The treasures of Papua New Guinea are largely untouched, and unmatched, writes Tiana Templeman.
Cruising in Papua New Guinea offers an amazing cultural journey and a window into tribal and village life that has remained largely unchanged for centuries. If you crave something more meaningful than palm trees and colourful cocktails when you cruise the Pacific, this fascinating destination could be just what you're looking for.
With new ports and improved infrastructure being added all the time, cruising around Papua New Guinea keeps getting better. However, it is a little different to what you may be used to. For a start, there are no formal cruise ship shore excursions available at many ports. This is, however, a delight rather than a disappointment.
Alotau, the capital of Milne Bay Province in southeastern Papua New Guinea, is the exception when it comes to organised tours, with numerous excursions on offer. This area played a pivotal role in the 1942 Battle of Milne Bay and war history tours are popular. It is not unusual for cruisers to have family connections with those who served here and many passengers share fascinating stories during these tours, adding another layer to the experience.
At the tiny island of Kitava, just off the larger Trobriand Island of Kiriwina, it is a different story. There is little infrastructure except for a small jetty. Bare-chested men and women greet passengers with flower leis and shy smiles, and rows of bamboo rafts line the shore, ready to take snorkellers across a channel to a picture-postcard sandy atoll. Passengers spend the day snorkelling and admiring the untouched beauty of their surroundings, interrupted only by a ride back to the ship for lunch as there is little available to eat onshore.
Rabaul offers just two excursions, the most popular involving a climb up a volcano to Tovanumbatir, one of eight active vents in the Rabaul caldera (fortunately this is easier than it sounds). Here a volcanological observatory monitors 14 active and 23 dormant volcanoes.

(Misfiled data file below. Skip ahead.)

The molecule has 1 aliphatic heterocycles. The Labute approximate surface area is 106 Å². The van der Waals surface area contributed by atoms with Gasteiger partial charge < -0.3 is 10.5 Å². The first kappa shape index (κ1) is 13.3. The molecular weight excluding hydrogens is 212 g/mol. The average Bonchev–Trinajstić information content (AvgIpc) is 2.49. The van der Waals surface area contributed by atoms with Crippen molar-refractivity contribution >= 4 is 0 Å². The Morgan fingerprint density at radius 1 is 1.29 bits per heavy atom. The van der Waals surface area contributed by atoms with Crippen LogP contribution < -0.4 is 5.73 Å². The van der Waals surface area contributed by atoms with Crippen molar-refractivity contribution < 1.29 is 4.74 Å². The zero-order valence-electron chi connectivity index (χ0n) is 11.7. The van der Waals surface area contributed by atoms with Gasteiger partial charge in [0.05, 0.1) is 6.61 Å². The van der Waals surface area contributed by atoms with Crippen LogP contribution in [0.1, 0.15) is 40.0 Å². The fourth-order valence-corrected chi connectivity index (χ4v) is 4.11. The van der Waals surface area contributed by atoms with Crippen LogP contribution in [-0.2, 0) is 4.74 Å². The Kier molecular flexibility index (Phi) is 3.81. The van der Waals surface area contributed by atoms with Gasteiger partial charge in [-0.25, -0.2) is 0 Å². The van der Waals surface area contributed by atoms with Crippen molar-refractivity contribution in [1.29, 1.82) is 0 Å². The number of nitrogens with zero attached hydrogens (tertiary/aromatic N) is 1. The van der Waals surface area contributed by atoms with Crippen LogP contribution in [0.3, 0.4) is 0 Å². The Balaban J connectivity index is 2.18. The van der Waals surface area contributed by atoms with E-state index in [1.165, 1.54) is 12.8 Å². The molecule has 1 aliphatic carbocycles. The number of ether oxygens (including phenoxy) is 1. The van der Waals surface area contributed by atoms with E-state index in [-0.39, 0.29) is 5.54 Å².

Kiriwina Island, the largest island in the Trobriands, is home to more than 10,000 islanders yet remains largely undeveloped. When passengers awake to find the ship anchored close to shore, in a deep natural harbour created by rock walls plunging into the sea, the rugged shoreline, coral reef, beaches and secluded coves seem close to enough to touch.
It's mainly a case of make your own fun at Kiriwina, with help from the locals who play a wacky version of island cricket with passengers. Children get the day off school and perform traditional dances, wearing hand-woven lap-laps and beaming smiles. Older children cruise alongside swimmers in dugout canoes, handling their craft with the skill of seasoned sailors as they offer rides to the fringing reef.
Back on shore, woven mats form a marketplace selling exquisite wood carvings inlaid with mother-of-pearl. Kiriwina is famous for its carving and many passengers return to the ship with beautiful souvenirs which have little in common with the "Made in China" trinkets commonly found elsewhere in the Pacific. However, the memory of this unique journey is probably what you'll treasure most when you get home.